In December 25, 1941, Manila was declared an open city. Together with this, the UP DMST was officially closed for the duration of the war, its mission of preparing a good part of the citizen army leadership had been accomplished, its history to be written in the blood of the enemy and its own.

The Vanguard brotherhood was subjected to severe tests during World War II and the resistance warfare against Japan. Despite the chaos and resultant disorganization brought by the war, the fraternal bonds kept the members together. Many Vanguards distinguished themselves during the war-and it became corollary that the UP Vanguard would be the Nation's vanguard.

Some of the Vanguards who excelled in the field of battle during World War lI include Major Alfredo M. Santos and Captain Adamin Tallow who drew first blood from the Japanese invader in the beach defense of Mauban and Atimonan in December 1941. The two were likewise charged with the delaying actions as the Southern Luzon Force withdrew to Bataan. Major Santos would later on rise to become the first four star general of the AFP in 1963.

Even with the fall of Bataan on April 9,1942, the UP Vanguards remained dauntless. Major Macario Peralta Jr. carried on with gorilla warfare in the island of Panay. His methodical and scientific manner of warfare earned him the respect of many of his peers and placed him among the ranks of the best gorilla leaders during the war.

Captain Salvador Abcede, Class '36 led the resistance fighters in the island of Negros. Lt Col. Salipada Pendatun, also of Class '36 was the leading gorilla leader in southern Mindanao.

Brig Gen Carlos P Romulo, on the other hand, was in charge of the famous "Voice On the other hand, while the Vanguard of Freedom".

Post World War II

After the war, the UP DMST immediately reorganized and activated as part of the Manila ROTC on August I,1946. Military training resumed at the Diliman campus during the school year 1949-50. By then, the communist insurgency in the Philippines gained headway and the Korean War had begun. Once again, manyVanguards answered the call to the colors. Among those who served in the Korean war were 2nd Lt. Rodolfo Villarica, '48; 2nd Lt Bienvenido R Castro ' 49; 2nd Lt Dionisio de Leon, '49; 2nd Lt Jose D Drilon Jr ('51); 2nd Lt Alfredo de la Cruz ('50); 2nd Lt Baltazar Aguirre ('51); and 2nd Lt Benjamin R Vallejo, '52.

On the other hand, while the Vanguard Fraternity of the Corps of Cadets continued after the war, the alumni organization remained informal. In 1952, a move spearheaded by Gen. Macario Peralta Jr., then Senator, Colonel Joaquin Hidalgo, then UP Commandant of Cadets and then AFP Judge Advocate General, later on Supreme Court Chief Justice,Fred Ruiz Castro was initiated to revitalize the alumni organization. On the 30th anniversary of the organization of the DMST on 29 March 1952, the biggest postwar UP Vanguard Homecoming was effected as more than 500 alumni marched to Diliman. General Peralta became the first National Commander of the UP Vanguard as an alumni organization.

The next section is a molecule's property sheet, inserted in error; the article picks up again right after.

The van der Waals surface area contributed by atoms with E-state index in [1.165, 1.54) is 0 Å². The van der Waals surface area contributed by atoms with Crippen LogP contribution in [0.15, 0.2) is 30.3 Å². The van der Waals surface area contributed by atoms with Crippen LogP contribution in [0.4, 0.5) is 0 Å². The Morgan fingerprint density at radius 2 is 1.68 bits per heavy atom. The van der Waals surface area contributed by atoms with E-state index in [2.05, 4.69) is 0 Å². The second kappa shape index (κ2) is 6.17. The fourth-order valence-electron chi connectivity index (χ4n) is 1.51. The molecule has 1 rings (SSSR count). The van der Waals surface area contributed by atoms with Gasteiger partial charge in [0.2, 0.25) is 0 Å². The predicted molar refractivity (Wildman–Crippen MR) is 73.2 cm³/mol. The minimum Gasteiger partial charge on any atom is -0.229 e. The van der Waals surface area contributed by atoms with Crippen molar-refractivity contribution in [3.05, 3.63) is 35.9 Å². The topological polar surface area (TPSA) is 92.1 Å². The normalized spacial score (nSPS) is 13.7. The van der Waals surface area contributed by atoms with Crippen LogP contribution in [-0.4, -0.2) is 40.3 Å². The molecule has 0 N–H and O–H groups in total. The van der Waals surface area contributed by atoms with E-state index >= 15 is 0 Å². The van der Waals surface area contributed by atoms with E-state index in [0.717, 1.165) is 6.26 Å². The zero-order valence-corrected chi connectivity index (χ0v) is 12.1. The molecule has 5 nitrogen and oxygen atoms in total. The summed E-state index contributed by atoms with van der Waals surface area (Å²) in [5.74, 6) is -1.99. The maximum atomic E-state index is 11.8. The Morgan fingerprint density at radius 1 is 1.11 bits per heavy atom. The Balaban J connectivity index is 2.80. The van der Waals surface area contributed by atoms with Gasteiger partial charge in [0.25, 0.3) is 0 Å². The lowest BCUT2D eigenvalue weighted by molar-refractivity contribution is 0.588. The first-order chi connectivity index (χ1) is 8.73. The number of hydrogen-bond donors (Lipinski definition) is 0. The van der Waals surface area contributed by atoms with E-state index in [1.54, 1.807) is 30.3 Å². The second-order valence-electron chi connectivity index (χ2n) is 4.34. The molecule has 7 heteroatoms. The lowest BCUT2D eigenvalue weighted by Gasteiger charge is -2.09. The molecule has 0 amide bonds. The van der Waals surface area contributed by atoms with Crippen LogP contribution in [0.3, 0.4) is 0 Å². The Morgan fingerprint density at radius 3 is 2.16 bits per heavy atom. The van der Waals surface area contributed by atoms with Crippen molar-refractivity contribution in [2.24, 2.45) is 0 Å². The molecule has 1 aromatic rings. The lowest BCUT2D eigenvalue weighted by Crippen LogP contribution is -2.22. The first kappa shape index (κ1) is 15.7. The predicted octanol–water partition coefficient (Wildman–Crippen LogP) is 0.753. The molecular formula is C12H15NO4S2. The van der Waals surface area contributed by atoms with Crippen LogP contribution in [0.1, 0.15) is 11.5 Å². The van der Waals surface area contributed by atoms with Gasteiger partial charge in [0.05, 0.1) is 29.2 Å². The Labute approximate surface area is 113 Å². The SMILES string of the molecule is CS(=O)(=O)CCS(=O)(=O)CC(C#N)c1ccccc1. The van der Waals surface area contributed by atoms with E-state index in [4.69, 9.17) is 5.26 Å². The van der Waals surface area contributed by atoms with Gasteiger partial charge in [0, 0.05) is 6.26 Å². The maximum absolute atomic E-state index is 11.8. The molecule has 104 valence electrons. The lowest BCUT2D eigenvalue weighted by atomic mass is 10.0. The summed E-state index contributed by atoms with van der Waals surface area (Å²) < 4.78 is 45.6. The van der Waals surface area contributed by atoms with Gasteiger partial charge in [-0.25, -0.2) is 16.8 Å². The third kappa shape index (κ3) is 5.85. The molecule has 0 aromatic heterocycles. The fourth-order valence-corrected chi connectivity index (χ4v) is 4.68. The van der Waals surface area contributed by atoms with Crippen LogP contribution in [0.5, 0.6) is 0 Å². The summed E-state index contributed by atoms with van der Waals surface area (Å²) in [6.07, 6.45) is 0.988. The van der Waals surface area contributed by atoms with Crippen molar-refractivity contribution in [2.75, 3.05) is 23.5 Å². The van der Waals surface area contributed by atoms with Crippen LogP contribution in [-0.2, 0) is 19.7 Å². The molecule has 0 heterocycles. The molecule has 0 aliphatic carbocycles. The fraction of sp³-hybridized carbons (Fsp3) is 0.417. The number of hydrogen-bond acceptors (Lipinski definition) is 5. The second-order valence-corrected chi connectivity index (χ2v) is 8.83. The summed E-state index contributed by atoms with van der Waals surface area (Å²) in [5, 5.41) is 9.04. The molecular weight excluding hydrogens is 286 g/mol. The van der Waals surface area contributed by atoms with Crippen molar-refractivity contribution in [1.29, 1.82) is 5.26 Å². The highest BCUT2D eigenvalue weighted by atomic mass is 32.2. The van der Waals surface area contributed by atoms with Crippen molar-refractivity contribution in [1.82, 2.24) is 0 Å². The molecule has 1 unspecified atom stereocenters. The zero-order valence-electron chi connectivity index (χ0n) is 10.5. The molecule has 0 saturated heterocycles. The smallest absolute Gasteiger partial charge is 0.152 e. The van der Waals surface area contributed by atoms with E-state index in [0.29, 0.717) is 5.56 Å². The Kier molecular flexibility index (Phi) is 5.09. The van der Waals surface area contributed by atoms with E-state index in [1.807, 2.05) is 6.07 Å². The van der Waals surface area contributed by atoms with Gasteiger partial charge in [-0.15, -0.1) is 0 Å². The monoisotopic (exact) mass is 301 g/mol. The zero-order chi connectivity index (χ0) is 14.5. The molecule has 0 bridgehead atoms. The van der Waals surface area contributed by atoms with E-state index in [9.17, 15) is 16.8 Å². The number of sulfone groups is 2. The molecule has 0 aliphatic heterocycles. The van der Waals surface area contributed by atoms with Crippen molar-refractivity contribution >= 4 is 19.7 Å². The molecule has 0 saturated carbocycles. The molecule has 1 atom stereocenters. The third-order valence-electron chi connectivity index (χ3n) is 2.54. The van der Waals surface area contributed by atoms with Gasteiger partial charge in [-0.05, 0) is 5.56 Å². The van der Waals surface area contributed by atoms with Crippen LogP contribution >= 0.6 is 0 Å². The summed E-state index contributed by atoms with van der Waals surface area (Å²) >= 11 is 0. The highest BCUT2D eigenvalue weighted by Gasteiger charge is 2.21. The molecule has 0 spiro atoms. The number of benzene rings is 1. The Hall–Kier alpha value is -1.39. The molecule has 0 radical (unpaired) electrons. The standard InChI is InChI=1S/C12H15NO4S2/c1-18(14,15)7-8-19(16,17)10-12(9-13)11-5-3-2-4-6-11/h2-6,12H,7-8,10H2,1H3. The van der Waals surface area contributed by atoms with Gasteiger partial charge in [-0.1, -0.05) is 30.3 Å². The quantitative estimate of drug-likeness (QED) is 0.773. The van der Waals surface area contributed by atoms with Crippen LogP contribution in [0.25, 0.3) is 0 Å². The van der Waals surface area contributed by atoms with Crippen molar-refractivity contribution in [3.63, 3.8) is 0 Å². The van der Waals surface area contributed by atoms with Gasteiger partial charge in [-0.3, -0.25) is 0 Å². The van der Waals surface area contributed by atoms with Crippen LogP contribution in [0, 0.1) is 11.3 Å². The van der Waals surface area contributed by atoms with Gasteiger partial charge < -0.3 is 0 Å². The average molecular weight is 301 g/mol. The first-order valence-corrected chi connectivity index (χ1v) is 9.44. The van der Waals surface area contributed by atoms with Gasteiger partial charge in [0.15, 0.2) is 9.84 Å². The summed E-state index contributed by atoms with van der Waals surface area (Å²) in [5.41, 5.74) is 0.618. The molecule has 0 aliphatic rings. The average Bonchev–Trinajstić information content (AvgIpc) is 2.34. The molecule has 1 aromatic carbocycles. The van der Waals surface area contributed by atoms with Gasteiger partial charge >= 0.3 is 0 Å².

Ten years later, in 1962, during the incumbency of Gen. Alfredo M. Santos as National Commander and during the 40th Anniversary of the DMST, the UP Vanguard was incorporated and has since been known to this day as the UP Vanguard Incorporated.

During the same year, the official seal of the UP Vanguard was likewise adopted. The original seal was designed by then Captain Jaime M. Cortes of class '53. Under the Vanguard constitution existing at that time, the UP Vanguard seal should have been a simple circle bearing the words UP Vanguard. However, in their desire to infuse the UP Spirit into its seal, the Board of Governors then decided to include the UP Eagle and college insignias as shown in the oflicial university seal. The year 1922 was likewise included in the seal as it was during this year when the UP DMST officially became one of the curricular departments of the University-the institution from which all members of the UP Vanguard received their training.

The Vietnam War

The year 1964 marked Philippine involvement in South Vietnam. Once again, this provided the opportunity for UP ROTC Graduates to prove their worth. Captains Agripino R de Guzman and Benjamin Vallejo earned the Silver Star for gallantry in action and the Medal of Honor for civic action duty in Vietnam. Captains Jose P Magno Jr., Constante Quiaoit and Ricardo Octavio were awarded the RVN Medal of Honor. Other Vanguards who served in Vietnam include Major Bienvenido R Castro and Captain Romulo Yap, among others.

1960s

The 60's ushered in the era of student activism. The youth, including cadets were affected by the search for national relevance. On September 15, 1968 upon the insistence of graduates and cadets of the UP ROTC, and under the able leadership of Captain Benjamin Vallejo, the now famous "Sunday Soldiers" came into being. A purely voluntary civic- military undertaking sponsored by the University Chapter and the UP DMST, this program was designed to make participants therein to be Citizen Soldiers - good motivated citizens and effective, loyal soldiers. The volunteer concept became popularly known as the "Rainbow" Ranger training concept. Although the membership spread to other institutions, the leadership remained with the UP ROTC and the UP Vanguard.